I've been using numerical analysis to rank college sports teams for a few years now - for fun if not yet profit. This webpage contains a brief description some of the ideas involved.

Of course, the best time of year to do this is March when the NCAA tournament comes around. Using some extensions of these techniques, I placed 91st out of 598 entries in Kaggle's March Machine Learning Mania 2016 competition. If you want to try this yourself, they've got well organized data to get started.

Of course, you've got to realize that a good algorithm isn't necessarily going to do well in a pool - maybe above average, but the random nature of the beast means that someone's kid might win the thing based on team colors.

On the other hand, these techniques do generate results that are reasonably well aligned with polls - polls that (for better or worse) account for history, tradition, and human biases - as well as results. The techniques here are pure algebra. As Wes Colley put it in his paper detailing his technique - "that two such processes produce even remotely consistent results is, frankly, remarkable."

Let's start with a very small and simple example. Suppose that three competitors or teams (numbered zero, one, and two) compete against each other twice each. How might we rank them based on the results that we see? For concreteness, suppose the results are the following:

- Team zero beat team one twice and team two once,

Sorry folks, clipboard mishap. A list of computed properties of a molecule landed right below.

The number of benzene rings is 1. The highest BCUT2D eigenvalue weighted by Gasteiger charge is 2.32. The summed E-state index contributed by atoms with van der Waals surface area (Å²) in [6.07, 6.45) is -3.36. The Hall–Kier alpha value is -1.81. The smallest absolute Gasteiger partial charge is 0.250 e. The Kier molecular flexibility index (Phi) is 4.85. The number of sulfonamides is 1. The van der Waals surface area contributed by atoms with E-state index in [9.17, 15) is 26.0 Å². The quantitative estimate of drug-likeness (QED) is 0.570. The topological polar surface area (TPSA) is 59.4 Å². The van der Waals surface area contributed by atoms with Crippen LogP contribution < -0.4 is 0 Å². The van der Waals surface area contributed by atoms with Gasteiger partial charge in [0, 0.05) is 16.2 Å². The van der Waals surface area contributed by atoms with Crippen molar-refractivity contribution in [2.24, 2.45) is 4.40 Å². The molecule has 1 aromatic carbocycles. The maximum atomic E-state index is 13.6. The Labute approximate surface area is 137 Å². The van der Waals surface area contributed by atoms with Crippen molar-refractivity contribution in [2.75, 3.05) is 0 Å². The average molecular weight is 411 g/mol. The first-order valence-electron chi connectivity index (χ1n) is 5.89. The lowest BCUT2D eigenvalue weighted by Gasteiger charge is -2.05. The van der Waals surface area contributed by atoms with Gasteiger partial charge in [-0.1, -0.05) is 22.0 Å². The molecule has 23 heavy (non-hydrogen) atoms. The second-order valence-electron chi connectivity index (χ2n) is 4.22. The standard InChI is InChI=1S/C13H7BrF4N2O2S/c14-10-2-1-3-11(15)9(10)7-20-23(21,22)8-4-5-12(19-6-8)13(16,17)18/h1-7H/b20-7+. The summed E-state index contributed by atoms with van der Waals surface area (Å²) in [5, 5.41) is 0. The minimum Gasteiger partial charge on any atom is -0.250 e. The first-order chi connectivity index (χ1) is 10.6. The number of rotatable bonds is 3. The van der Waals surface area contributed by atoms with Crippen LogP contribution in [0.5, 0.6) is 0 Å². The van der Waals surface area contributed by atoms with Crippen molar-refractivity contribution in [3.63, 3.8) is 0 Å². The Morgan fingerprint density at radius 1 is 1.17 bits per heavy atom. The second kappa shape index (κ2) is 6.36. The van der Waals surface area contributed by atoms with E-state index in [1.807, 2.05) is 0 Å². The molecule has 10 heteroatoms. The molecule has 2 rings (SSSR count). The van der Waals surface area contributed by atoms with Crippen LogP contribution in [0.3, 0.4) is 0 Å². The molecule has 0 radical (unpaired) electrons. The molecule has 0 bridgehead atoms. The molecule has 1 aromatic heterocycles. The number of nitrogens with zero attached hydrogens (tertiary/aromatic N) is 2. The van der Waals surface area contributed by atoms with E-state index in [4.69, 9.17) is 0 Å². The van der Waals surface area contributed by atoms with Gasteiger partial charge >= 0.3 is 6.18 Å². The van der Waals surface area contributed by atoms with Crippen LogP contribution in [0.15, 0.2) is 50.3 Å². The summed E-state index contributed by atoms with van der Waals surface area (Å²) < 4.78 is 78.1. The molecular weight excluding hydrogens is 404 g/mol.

- Team one beat team two once,
- Team two beat team zero and team one once each.

One thing that's nice about this example is that it seems reasonably clear that team zero should be ranked the highest, having beaten both competitors a total of 3 times out of 4 possible tries. Team one, on the other hand won only 1 game out of it's four tries, while team two seems to be in the middle, having split it's game with both competitors. Certainly, the teams listed from worst to first should be: $1$, $2$, $0$. Any reasonable numerical technique to evaluate these teams ought to generate that ranking.

One way to represent the data we see is with a directed graph, like follows:

In this figure, the nodes are labeled by the teams. We place an edge from team $i$ to team $j$ and labeling that edge with the number of times that team $i$ beat team $j$. We supress zero edges.

There an obvious matrix associated with a directed graph called the *adjacency matrix*. The rows and column will be indexed by the teams. In row $i$ and column $j$, we place the label on the edge from team $i$ to team $j$. The adjacency matrix for this digraph is

It turns out there's a lovely way to rank the teams usefully by applying a little linear algebra to this matrix. The basic idea, together with some generalizations and improvements, is described in The Perron-Frobenius Theorem and the Ranking of Football Teams by James Keener, though the idea dates back until at least the 1930s. The following outline follows Keener's most basic version.

Generally, let's suppose we have $N$ participants in a collection of contests - football, basketball, tiddly winks, what have you. We also suppose there is a vector $\vec{r}$ of rankings with positive entries $r_j$. Conceptually, $r_j$ represents the actual strength of the $j^{\text{th}}$ competitor. We wish to assign a positive score $s_i$ to each competitor. If competitor $i$ beats competitor $j$, we expect that to contribute positively to the score of competitor $i$. Furthermore, the stronger competitor $j$ was, the more we expect the contribution to be. Symbolically, we might write:

$$s_i = \frac{1}{n_i}\sum_{j=1}^N a_{ij}r_j.$$Thus, $s_i$ is a linear combination of the strengths of it's opponents. The normalization factor $n_i$ is the number of games that team $i$ played; we include it because we don't want a team's ranking to be higher simply because it played more games.